It’s simple, you go back to your room. You then want to seal up the door – place a wet towel on the floor and use it to block the base. You can even use duct tape and put it all around the door frame and then call 911. Explain where you are that you are trapped in your apartment and cannot get out.
Why? Well, high-rise buildings are designed not to burn.
It takes 2 hours for a fire to spread from one floor to the next and it takes about an hour for the fire to burn through any dividing walls. In short, the building should protect you as long as you avoid breathing too much smoke while you wait for the fire department to rescue you.
Why Not Go For The Roof?
You don’t go for the roof for two reasons:
- Smoke and heat rise. Because they rise, fires tend to spread fastest upwards. This means that going up higher usually isn’t in your best interest.
- Where are you going to go afterward? This isn’t a Hollywood blockbuster, this is real life, the fire service won’t be airlifting you from the roof in helicopters, they don’t have the resources to do that.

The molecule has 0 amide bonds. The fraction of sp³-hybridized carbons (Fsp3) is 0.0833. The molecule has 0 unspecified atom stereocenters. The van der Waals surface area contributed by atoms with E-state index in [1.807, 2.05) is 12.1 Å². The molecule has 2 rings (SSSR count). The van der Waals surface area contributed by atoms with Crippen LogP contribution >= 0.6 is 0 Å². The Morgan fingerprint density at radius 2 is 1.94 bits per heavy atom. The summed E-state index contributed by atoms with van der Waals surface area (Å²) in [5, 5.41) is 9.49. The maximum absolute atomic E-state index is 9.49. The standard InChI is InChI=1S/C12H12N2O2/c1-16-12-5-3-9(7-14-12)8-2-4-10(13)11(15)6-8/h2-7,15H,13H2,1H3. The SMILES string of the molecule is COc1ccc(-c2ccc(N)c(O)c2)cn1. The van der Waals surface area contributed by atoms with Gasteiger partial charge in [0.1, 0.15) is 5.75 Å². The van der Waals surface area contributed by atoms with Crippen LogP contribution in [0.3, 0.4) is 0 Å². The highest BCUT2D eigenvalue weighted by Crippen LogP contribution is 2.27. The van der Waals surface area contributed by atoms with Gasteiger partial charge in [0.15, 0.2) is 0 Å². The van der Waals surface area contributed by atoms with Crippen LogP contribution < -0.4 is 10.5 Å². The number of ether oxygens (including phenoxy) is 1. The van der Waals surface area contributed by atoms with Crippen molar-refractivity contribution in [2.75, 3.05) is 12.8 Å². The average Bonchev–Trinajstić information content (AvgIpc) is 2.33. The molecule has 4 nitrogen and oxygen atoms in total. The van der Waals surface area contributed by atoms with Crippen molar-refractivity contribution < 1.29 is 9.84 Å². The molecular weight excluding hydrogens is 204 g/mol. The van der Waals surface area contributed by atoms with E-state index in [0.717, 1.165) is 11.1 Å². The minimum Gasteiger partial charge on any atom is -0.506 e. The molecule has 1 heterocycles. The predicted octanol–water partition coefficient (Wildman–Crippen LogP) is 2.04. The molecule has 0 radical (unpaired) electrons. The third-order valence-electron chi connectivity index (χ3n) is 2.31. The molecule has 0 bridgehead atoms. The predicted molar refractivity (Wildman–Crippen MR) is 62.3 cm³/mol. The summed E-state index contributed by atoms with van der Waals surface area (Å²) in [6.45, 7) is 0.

What to do if the fire alarm goes off in the apartment? The most important thing to do is to take it seriously, if it turns out to be a drill or a false alarm, then you will have to put up with some minor inconveniences. If, on the other hand, it turns out to be real, the faster you act to get yourself to safety, the more likely it is that you will survive the incident.
Don’t forget to always take the stairs, elevators are a very dangerous space to be in during a fire, and only descend if it is practical and safe to do so. If not, return to your apartment. Apartment buildings are designed to burn very slowly, seal the door with wet towels to prevent smoke from entering, and wait for the firefighters to tackle the blaze.